The articles below were taken
from the Saint John Times Globe Sept 3/99
Photographs below were taken by
The Fin of a basking shark breaks the water's surface in the bay of
Fundy near Deer Island
By MIKE HAWKINS
Globe staff writer
Divers, researchers and videographer head
the Bay of Fundy to find, swim with and document basking sharks
Alain deGrasse is in deep water several
kilometres off the coast of Back Bay and he knows this is shark territory.
Just seconds after getting in the water, he realizes he's got
a problem with his diving gear.
His water-tight "dry
suit" turned out to be a bad choice as it limited how fast he could
Then, a menacing, black, triangular fin of a shark
appears just metres away, leaving a wake as it slices through the
The shark was barreling down on him as he
frantically kicked his legs to get out of its path.
The 30-foot, seven-tonne shark had its mouth
open and its mind on a meal.
Mr. DeGrasse froze for a
second and braced himself.
The head of the shark went
right under him but its huge dorsal fin caught him in the right rib cage,
lifting him up, then depositing him back in the water, only to be hit again on
the right leg by the massive tail fin.
"My God he hit me
hard. I can't believe how hard he hit me. I tried to get out of the way but it
just moved too fast," Mr. deGrasse would later recount back in the boat, his
side and legs covered with a layer of slime from the shark's
Actually, this moment of suspense was not as
dangerous as it might seem. It was indeed a shark that he had this encounter
with but it was nothing like the Great Whites of horror movie
This was a basking shark and the meal it had on its
mind was plankton, not people. The shark was moving along just under the
surface of the water at about two knots, its mouth wide open filtering huge
amounts of water as it collects its microscopic meal.
deGrasse meant to swim alongside the gentle giant when it suddenly changed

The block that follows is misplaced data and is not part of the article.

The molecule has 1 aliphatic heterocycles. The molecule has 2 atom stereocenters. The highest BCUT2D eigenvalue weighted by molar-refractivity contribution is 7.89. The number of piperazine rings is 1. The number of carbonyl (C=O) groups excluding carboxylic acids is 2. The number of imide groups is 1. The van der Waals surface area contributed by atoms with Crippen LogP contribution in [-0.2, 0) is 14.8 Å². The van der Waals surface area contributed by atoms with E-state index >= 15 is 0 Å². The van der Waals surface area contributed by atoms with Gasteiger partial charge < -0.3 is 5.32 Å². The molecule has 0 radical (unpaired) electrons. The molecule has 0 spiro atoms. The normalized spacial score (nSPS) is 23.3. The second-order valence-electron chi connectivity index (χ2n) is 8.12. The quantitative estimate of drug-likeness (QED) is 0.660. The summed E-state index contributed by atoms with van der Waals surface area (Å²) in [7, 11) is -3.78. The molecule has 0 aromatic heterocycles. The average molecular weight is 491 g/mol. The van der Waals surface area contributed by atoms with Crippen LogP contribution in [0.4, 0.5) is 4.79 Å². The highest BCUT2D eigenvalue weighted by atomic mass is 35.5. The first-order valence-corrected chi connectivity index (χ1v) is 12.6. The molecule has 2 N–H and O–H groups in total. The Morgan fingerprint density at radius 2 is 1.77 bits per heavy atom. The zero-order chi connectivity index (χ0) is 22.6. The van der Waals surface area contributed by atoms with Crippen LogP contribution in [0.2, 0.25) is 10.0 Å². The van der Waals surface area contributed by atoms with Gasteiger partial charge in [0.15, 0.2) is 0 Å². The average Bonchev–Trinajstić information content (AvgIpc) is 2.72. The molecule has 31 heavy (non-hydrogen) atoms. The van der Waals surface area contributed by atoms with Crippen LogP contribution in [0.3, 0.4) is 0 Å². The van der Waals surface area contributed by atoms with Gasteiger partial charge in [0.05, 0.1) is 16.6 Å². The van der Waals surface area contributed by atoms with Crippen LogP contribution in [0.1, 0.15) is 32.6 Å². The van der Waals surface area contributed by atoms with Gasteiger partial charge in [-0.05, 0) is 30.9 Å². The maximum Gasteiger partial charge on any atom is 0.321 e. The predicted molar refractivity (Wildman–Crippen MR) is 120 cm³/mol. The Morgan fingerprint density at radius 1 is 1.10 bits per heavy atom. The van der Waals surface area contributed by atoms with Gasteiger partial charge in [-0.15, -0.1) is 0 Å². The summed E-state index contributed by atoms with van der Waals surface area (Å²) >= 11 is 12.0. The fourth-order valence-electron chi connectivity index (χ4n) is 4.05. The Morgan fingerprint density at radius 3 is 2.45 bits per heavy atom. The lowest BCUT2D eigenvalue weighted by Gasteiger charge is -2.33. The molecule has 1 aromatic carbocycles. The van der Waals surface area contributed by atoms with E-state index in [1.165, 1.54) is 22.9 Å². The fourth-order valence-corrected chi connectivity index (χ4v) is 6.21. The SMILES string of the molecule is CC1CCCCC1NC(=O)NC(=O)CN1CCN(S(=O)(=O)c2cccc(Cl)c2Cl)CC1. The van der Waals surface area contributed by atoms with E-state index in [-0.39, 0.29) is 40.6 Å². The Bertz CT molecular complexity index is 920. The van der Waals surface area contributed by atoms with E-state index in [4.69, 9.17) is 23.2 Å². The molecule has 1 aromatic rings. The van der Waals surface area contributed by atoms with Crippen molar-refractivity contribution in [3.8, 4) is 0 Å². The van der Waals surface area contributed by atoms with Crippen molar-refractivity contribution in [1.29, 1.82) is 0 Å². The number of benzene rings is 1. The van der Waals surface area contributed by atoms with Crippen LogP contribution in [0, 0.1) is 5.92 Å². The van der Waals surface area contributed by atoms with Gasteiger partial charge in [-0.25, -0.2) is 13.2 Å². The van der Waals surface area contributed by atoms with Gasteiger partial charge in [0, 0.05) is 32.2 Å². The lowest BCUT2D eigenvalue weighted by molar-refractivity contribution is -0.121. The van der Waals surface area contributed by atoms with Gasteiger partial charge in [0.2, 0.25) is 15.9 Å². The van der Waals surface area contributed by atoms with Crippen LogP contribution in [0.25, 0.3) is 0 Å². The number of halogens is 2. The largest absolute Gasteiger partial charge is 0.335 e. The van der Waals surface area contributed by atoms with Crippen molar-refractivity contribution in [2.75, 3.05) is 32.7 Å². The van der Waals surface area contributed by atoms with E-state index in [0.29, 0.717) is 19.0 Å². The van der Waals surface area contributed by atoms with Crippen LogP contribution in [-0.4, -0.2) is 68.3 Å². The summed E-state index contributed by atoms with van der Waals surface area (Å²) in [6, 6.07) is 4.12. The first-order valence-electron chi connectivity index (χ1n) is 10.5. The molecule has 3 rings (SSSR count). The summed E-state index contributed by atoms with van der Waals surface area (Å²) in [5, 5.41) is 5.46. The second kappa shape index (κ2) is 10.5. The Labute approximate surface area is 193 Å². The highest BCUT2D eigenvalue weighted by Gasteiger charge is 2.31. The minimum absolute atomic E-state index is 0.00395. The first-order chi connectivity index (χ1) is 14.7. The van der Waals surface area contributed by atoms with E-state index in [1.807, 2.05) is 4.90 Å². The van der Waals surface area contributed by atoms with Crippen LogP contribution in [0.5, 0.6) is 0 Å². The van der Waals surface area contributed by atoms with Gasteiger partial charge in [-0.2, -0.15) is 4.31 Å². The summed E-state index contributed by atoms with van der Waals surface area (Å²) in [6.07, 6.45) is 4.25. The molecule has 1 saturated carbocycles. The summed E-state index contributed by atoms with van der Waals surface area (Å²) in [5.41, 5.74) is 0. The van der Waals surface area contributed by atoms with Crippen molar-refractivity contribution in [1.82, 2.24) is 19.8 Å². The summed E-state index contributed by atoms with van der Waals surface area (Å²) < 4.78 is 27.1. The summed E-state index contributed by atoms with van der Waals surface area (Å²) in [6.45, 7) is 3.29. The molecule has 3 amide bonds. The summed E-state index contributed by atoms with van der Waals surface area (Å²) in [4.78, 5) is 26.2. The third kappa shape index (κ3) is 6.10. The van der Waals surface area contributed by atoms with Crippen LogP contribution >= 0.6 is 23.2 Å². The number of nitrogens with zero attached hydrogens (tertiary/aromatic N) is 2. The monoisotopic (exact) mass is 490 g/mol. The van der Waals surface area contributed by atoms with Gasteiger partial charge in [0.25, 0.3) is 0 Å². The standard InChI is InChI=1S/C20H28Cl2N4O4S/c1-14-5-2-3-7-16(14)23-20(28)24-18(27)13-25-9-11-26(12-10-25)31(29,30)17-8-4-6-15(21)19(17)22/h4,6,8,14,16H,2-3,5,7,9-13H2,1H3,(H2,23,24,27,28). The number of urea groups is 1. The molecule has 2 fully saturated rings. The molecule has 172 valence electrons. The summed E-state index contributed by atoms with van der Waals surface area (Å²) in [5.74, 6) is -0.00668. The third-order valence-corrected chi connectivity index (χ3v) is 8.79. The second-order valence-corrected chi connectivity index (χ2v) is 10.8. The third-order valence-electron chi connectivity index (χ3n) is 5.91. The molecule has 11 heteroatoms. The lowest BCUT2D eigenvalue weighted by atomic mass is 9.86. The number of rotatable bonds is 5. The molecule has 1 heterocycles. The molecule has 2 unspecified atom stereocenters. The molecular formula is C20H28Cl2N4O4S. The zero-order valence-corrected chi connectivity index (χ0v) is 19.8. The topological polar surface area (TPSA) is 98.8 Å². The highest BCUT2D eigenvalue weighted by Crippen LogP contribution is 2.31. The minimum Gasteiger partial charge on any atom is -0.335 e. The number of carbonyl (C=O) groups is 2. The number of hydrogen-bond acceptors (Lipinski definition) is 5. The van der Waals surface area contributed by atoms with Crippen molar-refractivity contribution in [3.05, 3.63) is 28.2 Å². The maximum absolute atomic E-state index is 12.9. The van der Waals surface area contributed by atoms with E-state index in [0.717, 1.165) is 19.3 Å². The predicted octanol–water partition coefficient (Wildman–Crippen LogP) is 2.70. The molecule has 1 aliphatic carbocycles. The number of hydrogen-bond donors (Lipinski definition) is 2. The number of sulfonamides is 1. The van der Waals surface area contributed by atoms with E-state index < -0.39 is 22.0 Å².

course and unknowingly tossed him like a rag doll.
have a few bruises but that's okay. It's pretty cool to get hit by a shark,"
Mr. deGrasse said.
His battle scars are all in the name of
Mr. deGrasse was one of several divers
in search of basking sharks in the Bay of Fundy this week as part of an
expedition on the Mary-0, a research boat owned by the University of New
Brunswick in Saint John.
The divers were made up of a
research team as well as a pair of American videographers hoping to do a
documentary on the sharks.
Each time a shark was spotted,
the men positioned themselves in front of it and dove in, hoping to view it,
touch it and film it.
Dr. Steve Turnbull, a professor in
the biology department at UNBSJ, organized the expedition to do research on the
massive and mysterious basking shark.
is known about basking sharks. Research has in the past been prohibitively
expensive as the animals' whereabouts have not accurately been mapped and no
one really knows where to go to find them.
The Bay of
Fundy, however, is one of few places the sharks return to with any
predictability. The sharks have been spotted for many years in these waters
usually in August or September.
"But we have no idea
where they came from or where they go when they leave," Prof. Turnbull
During the three-day expedition, Prof. Turnbull, an
experienced diver himself, intended to tag the shark's fins in hopes of
tracking their movements.
Unfortunately, the big fish were
a little too quick to be tagged during the first day of their
"They were too skittish. As soon as you got
up to them they would just dive," Prof. Turnbull said.
on this day, other missions of this expedition would take
Along with Mr. deGrasse and Prof. Turnbull was
Dr. Mike Wilkie, a professor in the biology department of Mount Allison
University in Sackville.
Prof. Wilkie is doing research
on lower invertebrates, such as the eel like lamprey.
lamprey is a small parasitic fish that feeds by attaching latching its jaws
onto other sea creatures and recently has been discovered feeding off of
Prof. Wilkie jumped at the chance to come
along on the expedition in hopes of nabbing a lamprey off a shark's
After several attempts by the divers, it would be
one of the American videographers that would finally snatch a lamprey off the
back of one of the huge fish.
Nearing the end of day one
of their mission, a basking shark was spotted near the Deer Island. After the
Mary 0 was placed in what the researchers guessed was the shark's probable
path, videographer Jonathan Bird of Oceanic Research Group near Boston,
Massachusetts, suited up with just a snorkel and jumped in front of the
As the other divers watched anxiously from the
boat, the shark dipped down and moved just under the small zodiac tied to the
Mr. Bird followed the shark down and moments later
"I GOT A LAMPREY!!" he exclaimed, gasping for
Mr. Wilkie retrieved the lamprey from Mr. Bird and
placed it in a specially designed holding tank to be examined and
Meanwhile, videographer Tim Greers, who's a
partner with Mr. Bird, got the whole thing on video
Overall, the researchers and documentary team felt
they had good luck, having been within an arm's reach of about half a dozen of
the exotic creatures.
For Mr. deGrasse, a diving
enthusiast who works at NBTel by day, it produced not only bumps and bruises,
but an experience he'll probably be telling his grandchildren about some day. "
I had to take an extra day off work to do this but I just told myself, you've
got to do it because you'll never forget it."